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Tribal Rites of the New Saturday Night

Donna was nineteen, and she worked as a cashier in a supermarket over toward Flatbush. As a child she had been much too fat. For years she was ashamed. But now she felt much better. If she held her breath, she stood five-foot-six and only weighed 140 pounds.

Secure in her love, she lived in the background. Vincent danced, and she took notes. He laughed, and she was glad. Other girls might chase him, touch him, swarm all over him. Still she endured, and she trusted.

“. . . He looked at her legs with a strange smile, a smile that made her want to run . . .”

And one Saturday, without any warning, Vincent suddenly turned toward her and beckoned her onto the floor, right in the middle of the Odyssey Walk, where she took her place in the line, three rows behind him, one rank to the left.

She was not a natural dancer, never had been. Big-boned, soft-fleshed, her body just wasn’t right. She had good breasts, good hips, the most beautiful gray-green eyes. But her feet, her legs, were hopeless. Movement embarrassed her. There was no flow. Even in the dark, when she made love, or some boy used her for pleasure, she always wanted to hide.

Nonetheless, on this one night she went through the motions and nobody laughed. She kept her eyes on the floor; she hummed along with the songs. Three numbers went by without disaster. Then the dancers changed, moved from the Walk to something else, something she didn’t know, and Donna went back to her booth.

Obscurity. Safety. She sipped Fresca through a straw and fiddled with her hair. But just as she was feeling stronger, almost calm again, Vincent appeared above her, his shadow fell across her just like in the movies, and he put his hand on her arm.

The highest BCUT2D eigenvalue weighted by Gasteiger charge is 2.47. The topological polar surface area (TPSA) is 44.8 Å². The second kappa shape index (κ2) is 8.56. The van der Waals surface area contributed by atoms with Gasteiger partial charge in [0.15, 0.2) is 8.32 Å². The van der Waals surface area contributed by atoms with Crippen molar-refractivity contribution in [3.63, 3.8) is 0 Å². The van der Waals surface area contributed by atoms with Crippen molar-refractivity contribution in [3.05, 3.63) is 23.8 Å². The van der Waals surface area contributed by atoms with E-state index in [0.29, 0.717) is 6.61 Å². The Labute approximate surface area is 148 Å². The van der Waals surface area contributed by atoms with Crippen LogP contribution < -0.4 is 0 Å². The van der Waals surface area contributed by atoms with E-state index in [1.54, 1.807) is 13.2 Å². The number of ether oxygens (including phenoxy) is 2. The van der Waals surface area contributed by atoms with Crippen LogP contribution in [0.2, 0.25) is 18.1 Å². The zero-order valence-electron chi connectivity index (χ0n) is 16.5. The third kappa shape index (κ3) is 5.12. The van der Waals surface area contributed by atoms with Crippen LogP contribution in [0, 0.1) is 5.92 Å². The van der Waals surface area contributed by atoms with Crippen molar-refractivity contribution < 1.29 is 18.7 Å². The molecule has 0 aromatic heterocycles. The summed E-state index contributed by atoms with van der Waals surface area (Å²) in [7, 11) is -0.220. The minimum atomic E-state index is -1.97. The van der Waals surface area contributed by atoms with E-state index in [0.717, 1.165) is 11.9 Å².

His shirt was pink and scarlet and yellow; her dress was pastel green. His boots were purple, and so were her painted lips. “I’m leaving,” Vincent said, and she followed him outside.

His coat was creased at the back. He didn’t know that, but Donna did; she could see it clearly as they walked out. And the thought of it, his secret weakness, made her dizzy with tenderness, the strangest sense of ownership.

“What’s your name?” Vincent asked.

“Maria,” said Donna. “Maria Elena.”

They sat in the back of Joey’s car and Vincent pulled down her tights. There was no space, everything hurt. But Donna managed to separate her legs, and Vincent kissed her. “Are you all right?” he asked.

“I love you,” said Donna.

“No, not that,” said Vincent. “I mean, are you fixed?”

She wasn’t, of course. She wasn’t on the pill, or the coil, or anything. Somehow or other, she’d never got around to it. So Vincent went away. He simply took his body from hers, climbed out of the car. “Vincent,” said Donna. But he was gone.

She didn’t feel much, did not react in any way. For the next few minutes, she sat very still and tried not to breathe. Then she went home and she slept until noon the next day, a sleep of absolute immersion, so deep and so silent that, she said later on, it felt like Mass.

Another week went by; another Saturday night arrived. But this time it was different. On Thursday afternoon she had bought her first packet of condoms. Now they nestled in her purse, snug upon her lap. She was prepared.

Everything seemed changed in her, resolved. Tonight she didn’t sit alone, felt no need to hide. She danced every number whether anyone asked her or not. She drank Bacardi and Coke, she laughed a lot, she flapped her false eyelashes. She wore a blue crepe blouse without any bra, and underneath her long black skirt, cut in the style of the forties, her legs were bare.

Even when Vincent danced near her, she hardly seemed to notice. It was as if she were weightless, floating free. But when the man in the tweed suit sat down beside her in her plastic booth, in between dances, and asked her how she felt, she could not speak, could only place her hand above her heart, to keep it from exploding.

Finally, shortly after one o’clock, Vincent decided to leave. He disappeared toward the cloakroom to retrieve his coat, and while his back was turned, Donna slipped by, out onto the street, where she waited.

It was raining hard, had been raining all night. Turning up her collar, tightening the belt on her coat, which had once belonged to her older sister, Donna pressed back into the angle of the wall, right underneath the neon sign. And she began to talk. Normally she was cautious, very quiet. But now the words came out in a torrent, an uncontrollable flood, as though some dam had burst deep within her.


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